I’ve never been one who enjoys slow, gradual change. When I did my homework at school and studied at University, I liked having a single, long time to study and was annoyed by breaks or interruptions. I like to get things over with and sorted and then move on to something else.
So you can imagine my impatience with Lent.
Lent is gradual. It is slow. It seeps into your bones, this season of abstinence and discipline. And it’s so incredibly slow I’m almost sick of it by week two.
It’s only now, really, that I’ve acclimated to the season, its profound and helpful focus on self-examination and repentance, simplified liturgy, and austere aesthetic.
This year, Lent is lining up with a slow, gradual build back in the Cathedral in expectation of Easter. We are slowly, cautiously building back, having learned, with the whole nation, the care necessary to keep everyone safe as we move towards whatever lessened lockdown lies before us.
I’ve argued previously that Lent is not the same thing, at least theologically, as lockdown. And I stand by that argument. Covid-19 is not an arbitrary punishment for the sins of humanity. All I know about it is that it is, at least a part, of the consequence of living in a broken world where disease is rife.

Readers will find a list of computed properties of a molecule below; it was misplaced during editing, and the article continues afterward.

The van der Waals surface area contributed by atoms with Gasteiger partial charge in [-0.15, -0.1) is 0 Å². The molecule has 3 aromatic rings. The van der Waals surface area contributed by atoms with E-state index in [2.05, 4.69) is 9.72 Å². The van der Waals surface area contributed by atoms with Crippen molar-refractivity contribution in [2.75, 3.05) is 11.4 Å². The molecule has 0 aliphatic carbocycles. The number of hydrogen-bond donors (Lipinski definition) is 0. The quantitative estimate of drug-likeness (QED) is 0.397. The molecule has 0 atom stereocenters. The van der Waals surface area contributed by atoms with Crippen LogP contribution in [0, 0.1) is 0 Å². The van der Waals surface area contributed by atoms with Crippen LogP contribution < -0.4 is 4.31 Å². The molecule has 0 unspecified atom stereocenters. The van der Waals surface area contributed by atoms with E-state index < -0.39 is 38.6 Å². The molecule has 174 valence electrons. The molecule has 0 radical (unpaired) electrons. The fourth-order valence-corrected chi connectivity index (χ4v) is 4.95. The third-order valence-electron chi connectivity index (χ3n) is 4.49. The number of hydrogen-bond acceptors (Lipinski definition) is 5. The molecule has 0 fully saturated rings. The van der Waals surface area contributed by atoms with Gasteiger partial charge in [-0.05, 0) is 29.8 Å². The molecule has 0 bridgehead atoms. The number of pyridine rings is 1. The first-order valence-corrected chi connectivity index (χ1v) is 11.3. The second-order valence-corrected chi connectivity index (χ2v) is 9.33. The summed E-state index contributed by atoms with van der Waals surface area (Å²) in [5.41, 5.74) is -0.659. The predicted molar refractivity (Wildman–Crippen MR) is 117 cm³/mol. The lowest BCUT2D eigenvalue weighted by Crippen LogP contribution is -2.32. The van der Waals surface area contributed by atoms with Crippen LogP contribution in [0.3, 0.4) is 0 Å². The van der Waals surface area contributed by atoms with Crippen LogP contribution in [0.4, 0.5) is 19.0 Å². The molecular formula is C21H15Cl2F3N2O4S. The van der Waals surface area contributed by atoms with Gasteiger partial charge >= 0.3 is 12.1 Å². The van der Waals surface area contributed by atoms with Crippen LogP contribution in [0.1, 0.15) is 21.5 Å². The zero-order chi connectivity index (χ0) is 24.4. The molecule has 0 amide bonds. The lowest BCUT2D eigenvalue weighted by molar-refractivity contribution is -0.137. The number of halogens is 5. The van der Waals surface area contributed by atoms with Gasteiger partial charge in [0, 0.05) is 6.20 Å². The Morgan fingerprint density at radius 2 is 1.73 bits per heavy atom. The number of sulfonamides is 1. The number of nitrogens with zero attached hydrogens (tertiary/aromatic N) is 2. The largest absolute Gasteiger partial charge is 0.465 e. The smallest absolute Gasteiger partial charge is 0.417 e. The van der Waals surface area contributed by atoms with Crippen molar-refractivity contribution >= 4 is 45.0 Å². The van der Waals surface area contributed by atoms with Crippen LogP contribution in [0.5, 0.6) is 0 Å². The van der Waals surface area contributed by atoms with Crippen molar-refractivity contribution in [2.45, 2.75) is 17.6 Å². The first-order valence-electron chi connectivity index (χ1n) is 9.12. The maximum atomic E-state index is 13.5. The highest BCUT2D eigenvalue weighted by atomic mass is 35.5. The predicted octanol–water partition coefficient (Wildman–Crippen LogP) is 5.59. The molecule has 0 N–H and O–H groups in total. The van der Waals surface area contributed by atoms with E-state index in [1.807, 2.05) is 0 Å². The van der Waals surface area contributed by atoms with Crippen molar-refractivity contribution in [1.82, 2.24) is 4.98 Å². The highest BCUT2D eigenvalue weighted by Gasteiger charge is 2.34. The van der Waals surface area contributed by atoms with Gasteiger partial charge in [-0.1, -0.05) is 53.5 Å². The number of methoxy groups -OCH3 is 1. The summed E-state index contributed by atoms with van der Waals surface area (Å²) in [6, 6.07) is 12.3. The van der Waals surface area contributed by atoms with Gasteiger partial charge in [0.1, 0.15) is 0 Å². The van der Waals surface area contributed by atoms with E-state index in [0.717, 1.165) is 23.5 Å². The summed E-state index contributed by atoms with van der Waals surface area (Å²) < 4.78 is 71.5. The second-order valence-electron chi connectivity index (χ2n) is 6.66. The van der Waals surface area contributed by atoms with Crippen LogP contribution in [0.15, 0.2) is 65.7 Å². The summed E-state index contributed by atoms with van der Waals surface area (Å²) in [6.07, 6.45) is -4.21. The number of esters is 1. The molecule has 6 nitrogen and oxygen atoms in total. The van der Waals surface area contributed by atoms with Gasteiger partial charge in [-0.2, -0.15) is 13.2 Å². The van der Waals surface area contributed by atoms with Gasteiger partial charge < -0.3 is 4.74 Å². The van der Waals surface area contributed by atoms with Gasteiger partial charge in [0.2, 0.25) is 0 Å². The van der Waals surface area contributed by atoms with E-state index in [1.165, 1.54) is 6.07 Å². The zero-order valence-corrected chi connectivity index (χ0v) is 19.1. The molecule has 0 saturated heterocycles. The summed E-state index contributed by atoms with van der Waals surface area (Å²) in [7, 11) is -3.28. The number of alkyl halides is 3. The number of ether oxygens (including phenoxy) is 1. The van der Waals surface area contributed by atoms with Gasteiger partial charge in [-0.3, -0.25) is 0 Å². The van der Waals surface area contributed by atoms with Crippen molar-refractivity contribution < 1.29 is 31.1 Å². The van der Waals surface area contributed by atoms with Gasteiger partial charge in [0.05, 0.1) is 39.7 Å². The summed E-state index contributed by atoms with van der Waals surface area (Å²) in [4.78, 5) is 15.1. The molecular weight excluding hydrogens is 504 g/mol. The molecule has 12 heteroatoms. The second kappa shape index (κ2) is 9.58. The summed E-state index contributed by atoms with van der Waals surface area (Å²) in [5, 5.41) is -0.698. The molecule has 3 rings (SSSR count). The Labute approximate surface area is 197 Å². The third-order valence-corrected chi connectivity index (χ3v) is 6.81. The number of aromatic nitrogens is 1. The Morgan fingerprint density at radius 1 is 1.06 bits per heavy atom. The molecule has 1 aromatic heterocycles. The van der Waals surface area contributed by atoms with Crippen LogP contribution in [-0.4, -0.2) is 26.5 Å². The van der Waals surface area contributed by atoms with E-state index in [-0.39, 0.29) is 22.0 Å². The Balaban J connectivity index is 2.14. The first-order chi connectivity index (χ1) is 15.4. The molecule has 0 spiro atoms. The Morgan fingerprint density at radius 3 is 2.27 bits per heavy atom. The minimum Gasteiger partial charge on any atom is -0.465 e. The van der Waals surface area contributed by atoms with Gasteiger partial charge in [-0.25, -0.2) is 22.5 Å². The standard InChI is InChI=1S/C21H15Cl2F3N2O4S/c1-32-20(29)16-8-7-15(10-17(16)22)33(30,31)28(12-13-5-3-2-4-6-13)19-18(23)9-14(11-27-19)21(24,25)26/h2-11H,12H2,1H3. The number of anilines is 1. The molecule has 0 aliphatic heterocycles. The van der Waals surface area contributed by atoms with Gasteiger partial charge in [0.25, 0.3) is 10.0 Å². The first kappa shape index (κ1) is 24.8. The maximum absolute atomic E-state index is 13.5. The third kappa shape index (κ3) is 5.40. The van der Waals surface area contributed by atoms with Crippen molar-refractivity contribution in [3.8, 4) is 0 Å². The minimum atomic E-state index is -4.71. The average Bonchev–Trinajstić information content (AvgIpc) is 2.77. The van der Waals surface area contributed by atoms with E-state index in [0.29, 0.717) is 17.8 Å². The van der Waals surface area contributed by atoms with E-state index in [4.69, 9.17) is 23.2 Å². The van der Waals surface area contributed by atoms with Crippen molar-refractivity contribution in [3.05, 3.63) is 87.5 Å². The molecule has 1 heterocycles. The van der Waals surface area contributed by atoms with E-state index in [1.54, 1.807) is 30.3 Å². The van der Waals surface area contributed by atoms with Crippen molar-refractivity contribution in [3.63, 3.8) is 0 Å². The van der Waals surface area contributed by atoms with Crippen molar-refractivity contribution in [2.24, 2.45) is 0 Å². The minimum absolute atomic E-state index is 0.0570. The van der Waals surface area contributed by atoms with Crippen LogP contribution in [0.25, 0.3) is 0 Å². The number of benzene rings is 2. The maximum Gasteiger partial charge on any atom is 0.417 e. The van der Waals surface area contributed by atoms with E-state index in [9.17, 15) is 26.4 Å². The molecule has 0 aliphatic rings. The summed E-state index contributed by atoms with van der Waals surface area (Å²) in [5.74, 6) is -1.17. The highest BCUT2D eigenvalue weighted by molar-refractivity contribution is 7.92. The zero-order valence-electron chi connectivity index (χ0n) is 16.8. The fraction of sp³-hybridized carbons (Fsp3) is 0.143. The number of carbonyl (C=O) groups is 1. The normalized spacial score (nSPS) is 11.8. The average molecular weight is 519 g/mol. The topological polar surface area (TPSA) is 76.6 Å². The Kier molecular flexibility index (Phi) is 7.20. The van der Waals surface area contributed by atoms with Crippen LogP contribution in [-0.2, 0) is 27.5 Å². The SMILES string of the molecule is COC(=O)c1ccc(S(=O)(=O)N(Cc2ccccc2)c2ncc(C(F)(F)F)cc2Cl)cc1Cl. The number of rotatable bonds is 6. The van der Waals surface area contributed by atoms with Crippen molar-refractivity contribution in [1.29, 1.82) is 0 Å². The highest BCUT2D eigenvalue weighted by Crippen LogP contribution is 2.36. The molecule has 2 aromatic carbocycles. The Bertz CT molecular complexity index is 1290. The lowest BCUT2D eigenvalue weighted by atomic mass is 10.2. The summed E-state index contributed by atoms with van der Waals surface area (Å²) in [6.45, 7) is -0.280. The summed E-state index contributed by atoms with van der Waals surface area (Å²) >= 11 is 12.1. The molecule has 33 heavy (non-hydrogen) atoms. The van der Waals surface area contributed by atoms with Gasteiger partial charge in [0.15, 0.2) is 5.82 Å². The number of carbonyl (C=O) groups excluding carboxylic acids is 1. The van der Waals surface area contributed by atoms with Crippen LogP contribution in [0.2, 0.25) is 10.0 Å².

But far more importantly, I know that the God of Love in Jesus on the Cross loves His world and absolutely loves us. And does not wish us His Children any evil.
That love, though, is a mystery. Our God is one big ol’ mystery who keeps his infinite cards mostly hidden. And part of the Christian vocation is to take the time over the whole of a lifetime to consider what we know about God and what God is saying to us everyday in the tradition of the Church, Scripture, and our God-given reason.
Especially in times like Lent. Where we have the opportunity to delve into the riches of our faith and consider the loving kindness of the Lord.
Slowly. Patiently. Persistently.
Tsedaqah Community Member
While you're here:
Why not prepare for next Sunday's worship? Our preparation sheet for adults and for children can be accessed by clicking on the Resources tab of this website: https://www.prayerforliverpool.org/prayer-resources.html.
supporting you during these uncertain times
Liverpool Cathedral is a place of encounter. Built by the people, for the people, to the Glory of God
Prayer for Liverpool
brought to you from Liverpool Cathedral
St James Mount
Liverpool Cathedral is a place of encounter.
Built by the people, for the people, to the Glory of God